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Transcript
Oil Price Shocks and the Economy
Mine K. Yücel
Federal Reserve Bank of Dallas
Forum on U.S. Energy Security
Traditional and Emerging Challenges
January 28, 2002
Resources for the Future, Washington DC
Oil Price Shocks
and the Economy
• Do oil price shocks affect economic
activity?
• Do increases and decreases in oil prices
affect the economy symmetrically?
• Is the effect real, or is it the Fed?
price
spikes
trigger U.S.
recessions
Oil Oil
price
spikes
tendtend
to betofollowed
by U.S.
recessions
Index,
Jan ' 82= 100
115
105
95
85
75
65
55
45
35
25
Source: NBER
15
49
52
55
58
61
64
67
70
73
76
79
82
85
88
91
94
97
00
Do oil price shocks affect
economic activity?
• Eight out of ten post WW2 recessions
followed by oil price shocks
• Statistical evidence links oil prices to
inflation, higher interest rates and higher
unemployment rates
• Consensus: An inverse statistical
relationship between oil price changes and
economic activity
How does an oil price change
affect the economy?
• Supply-side economic impacts
• Reductions in U.S. purchasing power
• Interaction with monetary policy
An unfavorable supply-side shock
from higher oil prices
Input Scarcity (Higher Oil Prices)
GDP Growth Slows & Productivity Growth Slows
Price Level Rises
Interest Rate Rises
Wage Growth Slows
Unemployment Rate Rises
Purchasing power effects
• Oil price increase shifts purchasing power
from oil-importing nations to oil-exporting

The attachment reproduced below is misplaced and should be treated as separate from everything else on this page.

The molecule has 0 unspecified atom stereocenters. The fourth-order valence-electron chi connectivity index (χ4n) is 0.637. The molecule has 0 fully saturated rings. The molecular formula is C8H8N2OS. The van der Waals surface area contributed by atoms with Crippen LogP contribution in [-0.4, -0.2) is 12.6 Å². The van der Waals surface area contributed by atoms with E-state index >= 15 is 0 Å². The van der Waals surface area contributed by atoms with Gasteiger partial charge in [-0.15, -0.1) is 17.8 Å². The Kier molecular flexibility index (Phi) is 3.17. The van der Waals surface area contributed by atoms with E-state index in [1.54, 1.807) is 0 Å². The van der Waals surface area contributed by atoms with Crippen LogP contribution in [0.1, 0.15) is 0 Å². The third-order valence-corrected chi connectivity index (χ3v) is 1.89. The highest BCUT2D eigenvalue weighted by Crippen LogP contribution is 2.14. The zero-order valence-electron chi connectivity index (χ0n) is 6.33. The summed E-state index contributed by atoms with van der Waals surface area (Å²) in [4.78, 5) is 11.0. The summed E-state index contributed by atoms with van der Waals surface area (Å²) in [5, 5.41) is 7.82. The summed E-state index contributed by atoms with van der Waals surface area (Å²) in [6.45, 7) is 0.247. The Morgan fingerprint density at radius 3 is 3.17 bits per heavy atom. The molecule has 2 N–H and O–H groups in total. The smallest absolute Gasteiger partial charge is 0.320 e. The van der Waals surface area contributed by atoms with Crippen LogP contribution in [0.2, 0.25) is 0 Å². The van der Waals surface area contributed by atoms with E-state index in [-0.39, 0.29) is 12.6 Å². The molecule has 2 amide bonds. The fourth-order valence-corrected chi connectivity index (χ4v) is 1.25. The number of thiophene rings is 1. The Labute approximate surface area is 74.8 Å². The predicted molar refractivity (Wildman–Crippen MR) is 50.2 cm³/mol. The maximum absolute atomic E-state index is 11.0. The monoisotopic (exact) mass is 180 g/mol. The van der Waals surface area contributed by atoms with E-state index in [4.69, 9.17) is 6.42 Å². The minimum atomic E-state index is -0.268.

nations
• On net, demand for oil importer’s goods
reduced
• Lower consumption, lower GDP growth,
higher saving and lower interest rates
How sensitive is GDP
to oil price shocks?
• Empirical studies: The economy’s
sensitivity to oil price shocks has declined
in past decade
• Monetary policy can shape how oil price
shock is experienced: slower growth versus
higher inflation
Oil price shocks can magnify
errors in monetary policy
• Oil price shock => lower GDP growth,
higher inflation
• Counter-inflationary policy can aggravate
GDP losses
• Expansionary policy can aggravate
inflationary pressures
Is monetary policy the culprit?
• Early statistical evidence: no relationship
between industry activity and energy
intensity--tight monetary policy was the
culprit
• Later evidence: oil price shocks have
significant effects on economic activity
apart from monetary shocks
Is the oil price - economy
relationship symmetric?
• Rising oil prices seem to retard economic
activity more than falling oil prices
stimulate it.
• Possible explanation: more economic
adjustment costs and coordination problems
with rising oil prices
Adjustment costs
• The economy experiences some costly adjustment
to both rising and falling oil prices
– When oil prices rise, slowing economic activity is
further retarded by adjustment costs
– When oil prices fall, stimulated economic activity is
somewhat offset by adjustment costs
• We then have asymmetry: rising oil prices retard
economic activity by more than falling prices
stimulate it
The oil price - economy relationship
has grown weaker in the past decade
• Less impact on the underlying (“core”)
inflation rate
• Less negative effect on unemployment;
employment one-half as sensitive to oil
price shocks than in the 70s
Policy Implications
Monetary policy:
Neutrality-- balance slower growth versus
higher inflation
Energy Policy:
Lowering short-term oil price spikes--role of
Strategic Petroleum Reserve?